The Orthodox differ on the Theotokos from the Romans in two respects:
1. Since all infants are born sinless, Mary needed no immaculate conception. She did receive the uncreated Grace of the Assimilation to God (Gen. 1:26 in Greek; it had been lost by the first humans through sinning, a loss that has been inherited ever since by newborns) to become God's Mother, to lead a sinless life, and to enjoy a precursive resurrection.
Not to put to fine a point on it, this does not seem in the least coherent to me.
In the first place, we all have available to us an on-line resource with more-or-less definitive answers on what the Catholic Church teaches, and failing that, one can go to the Vatican website itself for the definitive versions of many texts. At least in Orthodoxy there is some excuse for confusion about what exactly is taught; in Catholicism there is no excuse. I have no compunction about wading in and taking up the Roman cause, though by and large I don't have time to do so.
I've looked at the verse in Genesis to which you refer, and, while my Greek isn't that good, it's good enough for me to tell that the LXX, the Vulgate, and nearly every English version translate this passage in the same way, practically word-for-word. It doesn't say anything about "uncreated energies". Indeed, the the very phrase you use is a misleading archaicism. Modern English almost never uses "energy" in the plural, because in modern usage the scientific sense of the word has become the standard. As you use the word, it has become a sort of theological jargon, a bubble terminology floating free from the grey swamp of plain meaning. It seems to me that, as you use the words, the phrase "created
energies" can have no meaning in reference to God.
Unfortunately the phrase "original sin" has suffered the same fate. Even in the Catholic Encyclopedia one can see the phrase losing its juridical sense. In talking about these things, we are entering a world of mysteries. Giving ourselves the liberty of having our own words mean whatever we like, while telling our opponents what they mean with their words, isn't proper. All words
, in this context, slip loose of the bonds of earthly meaning and speak their significances through indirection and rhetorical tropes.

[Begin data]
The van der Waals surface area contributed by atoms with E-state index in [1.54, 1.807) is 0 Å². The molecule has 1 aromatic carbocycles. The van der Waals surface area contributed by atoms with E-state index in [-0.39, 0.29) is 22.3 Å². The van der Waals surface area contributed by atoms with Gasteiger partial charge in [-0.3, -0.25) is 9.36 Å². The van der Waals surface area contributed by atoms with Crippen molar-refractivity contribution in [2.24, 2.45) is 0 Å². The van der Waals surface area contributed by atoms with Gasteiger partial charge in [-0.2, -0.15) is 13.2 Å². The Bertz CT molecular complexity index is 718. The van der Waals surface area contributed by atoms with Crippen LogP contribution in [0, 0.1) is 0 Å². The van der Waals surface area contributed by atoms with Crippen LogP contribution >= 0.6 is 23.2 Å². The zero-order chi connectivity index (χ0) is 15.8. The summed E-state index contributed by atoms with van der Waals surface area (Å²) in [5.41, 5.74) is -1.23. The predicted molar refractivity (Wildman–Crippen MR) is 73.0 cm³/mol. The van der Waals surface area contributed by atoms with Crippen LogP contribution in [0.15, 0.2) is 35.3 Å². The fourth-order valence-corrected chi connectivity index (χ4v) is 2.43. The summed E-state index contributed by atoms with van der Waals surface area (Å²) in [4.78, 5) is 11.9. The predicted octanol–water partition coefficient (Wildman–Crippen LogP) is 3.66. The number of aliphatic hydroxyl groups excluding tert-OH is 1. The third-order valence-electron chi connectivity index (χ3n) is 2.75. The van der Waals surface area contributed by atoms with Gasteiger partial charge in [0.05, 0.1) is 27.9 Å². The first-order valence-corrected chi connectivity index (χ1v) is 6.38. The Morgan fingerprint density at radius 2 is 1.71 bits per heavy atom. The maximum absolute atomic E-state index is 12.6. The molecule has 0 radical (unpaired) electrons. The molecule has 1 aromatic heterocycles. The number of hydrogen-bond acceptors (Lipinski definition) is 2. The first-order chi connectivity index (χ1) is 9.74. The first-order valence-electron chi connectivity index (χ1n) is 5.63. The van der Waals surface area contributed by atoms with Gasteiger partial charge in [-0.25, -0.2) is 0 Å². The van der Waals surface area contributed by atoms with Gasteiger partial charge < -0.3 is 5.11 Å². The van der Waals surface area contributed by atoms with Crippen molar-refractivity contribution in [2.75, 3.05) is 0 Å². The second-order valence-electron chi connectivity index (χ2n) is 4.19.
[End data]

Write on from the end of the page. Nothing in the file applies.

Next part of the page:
One way or another, one is forced to deal with the fact that infants die, often within minutes or days of birth. The understanding is ancient that this has something to do with the sin of Adam. I do not think Orthodoxy would deny this. But after that the word games begin. From a theological point of view I am not all that interested in whether Mary sinned personally or not. But it seems necessary on your part that attributing some sort of error to Catholicism is necessary. From my very Anglican perspective, the actual differences between Orthodox and Catholic positions aren't all that great. There are differences, to be sure, but what I see are differences of degree, not kind.
Even so thorough an Anglican as Lewis is willing to place Mary in a special position among the saints. But historically this has tended to get out of control. Jesus tends to get turned into a superman, and if anything the process gets taken further with Mary. The idea of a genuinely human birth with its attendant pain and mess and a placenta to dispose of offends, so it is shoved out of the stable. A Jesus who wakes Mary in the night so that he can be fed and his stinky diapers changed is put out of mind.
Indeed, the problem is that we cannot conceive of how a sinless childhood should appear; so instead of admitting this, we erect idols of this childhood which quickly get to be laughable in their hyperpiety. And then the same process gets dumped on Mary. An ordinary woman isn't good enough to be the Theotokos; she has to be extraordinary. So she acquires a life which is fabulous in both senses of the word. I suppose this "precursive resurrection" falls into this, if I believed it actually had some definite meaning.
But beyond that, there seems to be a push to take Mary beyond being merely the vessel of salvation. The (thus far) ultimate expression of this is Co-redemption, an idea which I think is wrong anyway but which is embedded in such outrageously misleading language as to practically constitute a theological fraud. It comes as close as it can to the heresy that Mary is not just a conduit of grace, but is an originator of grace.
Orthodoxy, to its credit, has resisted this excess, but it still falls into gilding the lily, as it were. For instance, we have the legend that Mary lived in the Holy of Holies for some years. Leaving aside the practicalities of such an arrangement, there is the problem that for her to do so would have been a pretty dire sin.
No doubt Protestants as a rule go too much the opther way. But it is easy enough to understand heir overreaction. There seems to be litle restraint in the elevation of Mary; she does seem to be being elevated to a state of such near divinity that she becomes practically a demigod.